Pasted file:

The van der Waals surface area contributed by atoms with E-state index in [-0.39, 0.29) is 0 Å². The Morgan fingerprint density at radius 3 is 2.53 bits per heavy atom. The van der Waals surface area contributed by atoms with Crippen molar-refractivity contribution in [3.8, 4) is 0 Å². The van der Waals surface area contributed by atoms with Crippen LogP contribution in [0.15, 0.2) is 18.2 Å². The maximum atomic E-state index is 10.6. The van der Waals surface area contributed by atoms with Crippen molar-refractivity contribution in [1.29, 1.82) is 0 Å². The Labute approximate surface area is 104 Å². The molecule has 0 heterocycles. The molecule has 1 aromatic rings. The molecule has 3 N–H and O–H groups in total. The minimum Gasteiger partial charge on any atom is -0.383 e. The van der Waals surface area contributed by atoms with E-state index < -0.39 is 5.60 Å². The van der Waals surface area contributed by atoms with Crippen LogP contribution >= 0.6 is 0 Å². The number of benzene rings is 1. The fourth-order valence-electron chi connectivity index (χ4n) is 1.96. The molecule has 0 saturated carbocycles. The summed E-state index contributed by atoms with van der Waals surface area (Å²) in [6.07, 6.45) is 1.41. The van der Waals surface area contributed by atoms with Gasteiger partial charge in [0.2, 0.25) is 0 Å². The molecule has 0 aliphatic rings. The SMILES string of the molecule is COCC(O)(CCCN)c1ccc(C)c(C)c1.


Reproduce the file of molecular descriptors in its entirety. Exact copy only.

The van der Waals surface area contributed by atoms with E-state index in [-0.39, 0.29) is 0 Å². The Morgan fingerprint density at radius 3 is 2.53 bits per heavy atom. The van der Waals surface area contributed by atoms with Crippen molar-refractivity contribution in [3.8, 4) is 0 Å². The van der Waals surface area contributed by atoms with Crippen LogP contribution in [0.15, 0.2) is 18.2 Å². The maximum atomic E-state index is 10.6. The van der Waals surface area contributed by atoms with Crippen molar-refractivity contribution in [1.29, 1.82) is 0 Å². The Labute approximate surface area is 104 Å². The molecule has 0 heterocycles. The molecule has 1 aromatic rings. The molecule has 3 N–H and O–H groups in total. The minimum Gasteiger partial charge on any atom is -0.383 e. The van der Waals surface area contributed by atoms with E-state index < -0.39 is 5.60 Å². The van der Waals surface area contributed by atoms with Crippen LogP contribution >= 0.6 is 0 Å². The number of benzene rings is 1. The fourth-order valence-electron chi connectivity index (χ4n) is 1.96. The molecule has 0 saturated carbocycles. The summed E-state index contributed by atoms with van der Waals surface area (Å²) in [6.07, 6.45) is 1.41. The van der Waals surface area contributed by atoms with Gasteiger partial charge in [0.2, 0.25) is 0 Å². The molecule has 0 aliphatic rings. The SMILES string of the molecule is COCC(O)(CCCN)c1ccc(C)c(C)c1.